Making authentic chocolate is not an easy task. Just ask owner and chocolatier Adam Krantz of the newly opened Monsoon Chocolate at the corner of South 22nd Street and South Fourth Ave. Taking dried-up beans and turning them into exquisitely sweet chocolate bars is a long and arduous process. It takes a certain point of patience, and it’s that patience Krantz had to utilize in a very different manner: waiting to pass all reviews to be approved as a viable business.
Being the first hands-on chocolate-producing facility in the Old Pueblo had health inspectors scratching their heads and rechecking machines and equipment they’d never come across before. After months of hopeful and possible openings, Monsoon Chocolate finally, and legally, turned on the lights in early May to the delight of everyone involved.
“First of all, we are a chocolate factory,” Krantz sais in his newly opened yet historic space. “And what we are is the first real chocolate factory here in Tucson. We are also part of the fairly new movement known as ‘bean to bar,’ meaning all of our chocolate confections are manufactured on premises from imported beans using classic techniques and old school equipment.”
Krantz moved to Tucson with his family in 1992. While pursuing a career in music, he also began working in the food industry. It was during his stint as grocery manager of Time Market that changed his outlook on how chocolate could—and should—taste.
“It was this bar from a company out of San Francisco called Dandelion Chocolate,” Krantz said. “When I bit into it there was just this lightbulb moment. I thought, ‘wow, this is really different.’ That’s when I started reaching out to chocolate makers and doing research.”
Krantz moved to Portland, Oregon, for a few years to find a wider and differently diverse culinary scene. It was there he partnered with Meridian Cacao, a company that he remains in business with today.
Over time, he became a bit of a chocolate expert and educator, even curating a chocolate library. But Krantz always knew he wanted to start his own business back in Tucson, even though his chocolate program in Portland was a huge success.
“My first batch of homemade chocolate was disgusting,” Krantz said with a laugh. “Luckily, I had great mentors and made friends with bean to bar people to help me get to where I am today.”
It takes about a month for Krantz to transform huge bags of cacao beans imported from countries such as Ecuador, India and Peru into rich yet delicate chocolate confections. From a viewing window, you can watch Krantz utilize an antique Molino machine from Oaxaca, Mexico, that transforms fermented nibs into a paste using volcanic stones rotated by use of an engine belt.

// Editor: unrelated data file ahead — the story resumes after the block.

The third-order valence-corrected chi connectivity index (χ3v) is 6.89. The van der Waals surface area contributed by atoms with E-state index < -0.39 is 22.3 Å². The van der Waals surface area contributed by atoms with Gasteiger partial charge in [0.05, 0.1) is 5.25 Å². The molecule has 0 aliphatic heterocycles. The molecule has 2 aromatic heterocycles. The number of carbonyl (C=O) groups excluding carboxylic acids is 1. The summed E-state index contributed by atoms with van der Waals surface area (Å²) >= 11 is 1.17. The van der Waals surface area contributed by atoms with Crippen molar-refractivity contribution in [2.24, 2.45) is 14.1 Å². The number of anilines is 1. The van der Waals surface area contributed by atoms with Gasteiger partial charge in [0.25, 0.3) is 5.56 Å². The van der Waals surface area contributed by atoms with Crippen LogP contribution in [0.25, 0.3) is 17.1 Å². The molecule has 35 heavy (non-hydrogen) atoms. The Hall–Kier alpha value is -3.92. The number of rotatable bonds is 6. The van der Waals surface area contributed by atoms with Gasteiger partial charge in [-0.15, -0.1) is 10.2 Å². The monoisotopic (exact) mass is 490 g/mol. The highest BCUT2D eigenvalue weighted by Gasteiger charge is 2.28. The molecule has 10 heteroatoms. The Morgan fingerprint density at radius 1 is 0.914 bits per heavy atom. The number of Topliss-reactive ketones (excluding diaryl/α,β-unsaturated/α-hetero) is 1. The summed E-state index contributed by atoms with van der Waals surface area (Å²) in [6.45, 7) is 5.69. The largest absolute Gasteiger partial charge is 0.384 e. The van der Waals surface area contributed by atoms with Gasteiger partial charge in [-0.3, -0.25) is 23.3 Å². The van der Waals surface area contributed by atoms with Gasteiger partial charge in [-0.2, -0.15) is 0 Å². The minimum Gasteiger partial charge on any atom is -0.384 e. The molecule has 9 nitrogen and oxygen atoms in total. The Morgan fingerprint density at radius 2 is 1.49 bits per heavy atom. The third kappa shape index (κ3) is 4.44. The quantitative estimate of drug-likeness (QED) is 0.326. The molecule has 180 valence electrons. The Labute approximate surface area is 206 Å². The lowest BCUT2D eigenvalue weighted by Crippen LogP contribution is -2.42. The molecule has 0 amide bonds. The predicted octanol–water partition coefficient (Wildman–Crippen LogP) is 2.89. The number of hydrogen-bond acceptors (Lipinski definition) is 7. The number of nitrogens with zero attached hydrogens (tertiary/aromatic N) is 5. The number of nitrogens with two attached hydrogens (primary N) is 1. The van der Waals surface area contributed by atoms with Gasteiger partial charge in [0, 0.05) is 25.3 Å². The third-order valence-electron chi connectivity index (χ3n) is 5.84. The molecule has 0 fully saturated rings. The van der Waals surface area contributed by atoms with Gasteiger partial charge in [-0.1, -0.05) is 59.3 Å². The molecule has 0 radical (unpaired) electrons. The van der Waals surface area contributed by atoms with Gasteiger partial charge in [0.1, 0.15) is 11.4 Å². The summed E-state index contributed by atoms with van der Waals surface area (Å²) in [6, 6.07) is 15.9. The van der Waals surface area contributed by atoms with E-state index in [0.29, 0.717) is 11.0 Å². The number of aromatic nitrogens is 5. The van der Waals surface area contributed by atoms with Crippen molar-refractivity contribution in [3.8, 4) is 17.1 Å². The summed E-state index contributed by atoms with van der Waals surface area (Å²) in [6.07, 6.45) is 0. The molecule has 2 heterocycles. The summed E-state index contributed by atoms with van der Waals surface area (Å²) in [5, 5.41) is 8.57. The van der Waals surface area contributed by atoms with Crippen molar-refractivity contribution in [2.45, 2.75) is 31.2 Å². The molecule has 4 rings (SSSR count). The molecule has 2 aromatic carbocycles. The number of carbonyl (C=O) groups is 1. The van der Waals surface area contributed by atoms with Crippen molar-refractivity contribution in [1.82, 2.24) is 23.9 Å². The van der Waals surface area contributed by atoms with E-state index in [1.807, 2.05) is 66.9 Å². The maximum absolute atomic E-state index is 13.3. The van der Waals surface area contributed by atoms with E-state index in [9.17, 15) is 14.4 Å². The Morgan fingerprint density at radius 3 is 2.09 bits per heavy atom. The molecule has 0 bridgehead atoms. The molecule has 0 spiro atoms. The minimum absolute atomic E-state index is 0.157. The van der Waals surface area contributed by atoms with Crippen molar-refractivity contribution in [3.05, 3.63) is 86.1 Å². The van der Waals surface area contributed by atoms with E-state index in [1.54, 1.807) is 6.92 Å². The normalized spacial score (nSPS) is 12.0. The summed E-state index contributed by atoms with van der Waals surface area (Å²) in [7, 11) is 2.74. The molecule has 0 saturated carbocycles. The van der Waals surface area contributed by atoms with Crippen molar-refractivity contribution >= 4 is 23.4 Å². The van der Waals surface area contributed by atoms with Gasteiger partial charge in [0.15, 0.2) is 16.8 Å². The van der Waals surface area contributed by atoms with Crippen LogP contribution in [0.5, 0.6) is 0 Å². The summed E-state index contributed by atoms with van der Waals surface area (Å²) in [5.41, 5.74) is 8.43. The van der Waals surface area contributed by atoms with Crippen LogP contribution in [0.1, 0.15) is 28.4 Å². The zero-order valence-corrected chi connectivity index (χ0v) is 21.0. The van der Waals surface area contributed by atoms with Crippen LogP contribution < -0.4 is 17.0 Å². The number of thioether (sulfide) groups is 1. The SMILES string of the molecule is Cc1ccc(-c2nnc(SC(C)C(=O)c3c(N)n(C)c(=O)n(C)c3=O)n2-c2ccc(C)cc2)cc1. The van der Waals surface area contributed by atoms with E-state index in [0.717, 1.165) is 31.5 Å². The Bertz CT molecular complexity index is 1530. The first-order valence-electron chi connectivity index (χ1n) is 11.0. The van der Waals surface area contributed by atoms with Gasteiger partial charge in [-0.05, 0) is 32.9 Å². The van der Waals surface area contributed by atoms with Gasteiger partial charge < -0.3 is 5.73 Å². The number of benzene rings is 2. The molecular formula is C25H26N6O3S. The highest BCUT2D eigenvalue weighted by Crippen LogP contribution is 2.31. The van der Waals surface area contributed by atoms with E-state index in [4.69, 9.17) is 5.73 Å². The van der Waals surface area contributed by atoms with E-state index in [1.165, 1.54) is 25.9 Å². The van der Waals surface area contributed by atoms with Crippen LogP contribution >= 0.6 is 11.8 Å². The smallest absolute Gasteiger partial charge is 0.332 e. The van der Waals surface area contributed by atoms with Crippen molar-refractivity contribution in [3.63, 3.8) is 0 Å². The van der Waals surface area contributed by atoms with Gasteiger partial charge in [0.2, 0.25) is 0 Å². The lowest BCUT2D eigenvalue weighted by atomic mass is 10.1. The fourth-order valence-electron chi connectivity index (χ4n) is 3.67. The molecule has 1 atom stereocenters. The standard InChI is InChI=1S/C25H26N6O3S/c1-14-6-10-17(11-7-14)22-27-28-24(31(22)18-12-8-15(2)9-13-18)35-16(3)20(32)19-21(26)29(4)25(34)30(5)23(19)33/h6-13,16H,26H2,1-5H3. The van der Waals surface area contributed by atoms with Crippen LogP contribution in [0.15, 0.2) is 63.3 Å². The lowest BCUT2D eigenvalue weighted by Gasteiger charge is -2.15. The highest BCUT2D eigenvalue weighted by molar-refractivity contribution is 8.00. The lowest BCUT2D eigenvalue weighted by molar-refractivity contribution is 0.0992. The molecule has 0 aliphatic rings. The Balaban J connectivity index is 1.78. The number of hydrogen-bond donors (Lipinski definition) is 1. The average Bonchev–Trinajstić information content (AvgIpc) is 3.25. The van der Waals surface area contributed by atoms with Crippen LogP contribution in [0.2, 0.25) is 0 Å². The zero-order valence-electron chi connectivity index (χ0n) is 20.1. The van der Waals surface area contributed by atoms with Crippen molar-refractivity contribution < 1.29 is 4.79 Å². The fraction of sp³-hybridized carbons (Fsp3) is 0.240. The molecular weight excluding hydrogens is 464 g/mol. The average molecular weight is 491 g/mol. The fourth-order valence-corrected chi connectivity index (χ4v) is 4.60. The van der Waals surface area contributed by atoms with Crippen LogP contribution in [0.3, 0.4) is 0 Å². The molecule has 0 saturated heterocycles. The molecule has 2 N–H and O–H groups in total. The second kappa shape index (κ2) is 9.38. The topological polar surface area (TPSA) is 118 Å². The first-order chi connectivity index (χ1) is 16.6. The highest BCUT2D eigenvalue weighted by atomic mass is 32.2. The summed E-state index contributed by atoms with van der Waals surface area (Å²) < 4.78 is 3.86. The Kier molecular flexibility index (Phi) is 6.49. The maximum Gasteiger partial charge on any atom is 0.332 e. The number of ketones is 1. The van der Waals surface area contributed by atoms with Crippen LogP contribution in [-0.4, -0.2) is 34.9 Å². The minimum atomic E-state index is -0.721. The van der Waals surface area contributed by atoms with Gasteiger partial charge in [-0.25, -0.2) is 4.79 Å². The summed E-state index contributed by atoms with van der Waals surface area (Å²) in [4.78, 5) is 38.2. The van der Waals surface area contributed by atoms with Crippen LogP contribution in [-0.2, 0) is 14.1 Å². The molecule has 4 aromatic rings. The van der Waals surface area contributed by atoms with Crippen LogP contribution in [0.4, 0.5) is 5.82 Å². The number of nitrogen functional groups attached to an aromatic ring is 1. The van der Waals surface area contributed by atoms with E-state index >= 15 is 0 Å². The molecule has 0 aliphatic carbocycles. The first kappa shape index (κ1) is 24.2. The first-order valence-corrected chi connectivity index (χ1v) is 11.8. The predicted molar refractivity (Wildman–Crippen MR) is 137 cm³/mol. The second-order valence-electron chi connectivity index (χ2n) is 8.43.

From there, the paste gets put through a three-roll mill that refines the particles before being run through a melanger machine for 48 hours, which heats the early chocolate through friction, allowing it to aerate. Essentially, when you bite into a Monsoon Chocolate bonbon, truffle or bar, you bar, you are tasting the hard work of a talented chocolatier.
Chocolate isn’t the only delectable bite that Monsoon has to offer. They have a light breakfast and lunch menu that features several options of toasts, such as smoked avocado ($8) or radish ($7).
The salads feature Tucson-sourced produce, as do the few sandwiches, which are a perfect portion for a sophisticated afternoon replete. Although summer is upon us, I highly recommended to get one of the hot chocolate concoctions. Personally, I was completely blown away by the cacao fruit juice ($6). Going into it, I was a little hesitant because: cacao in a fruit juice? But it’s near blissful take on a fresh spring lemonade.
A bit of advice: get here early if you want to be sure to secure a few polyhedral or starlight glimmer chocolate inspirations. They tend to go quick and currently, it is Krantz and an assistant or two back there cranking it all out.
“South Fourth Avenue is going through a huge transformation now, and our goal is to integrate into it and not change it,” Krantz said. “We are proud of where we are and who we are. We just want to be a neighborhood joint.”
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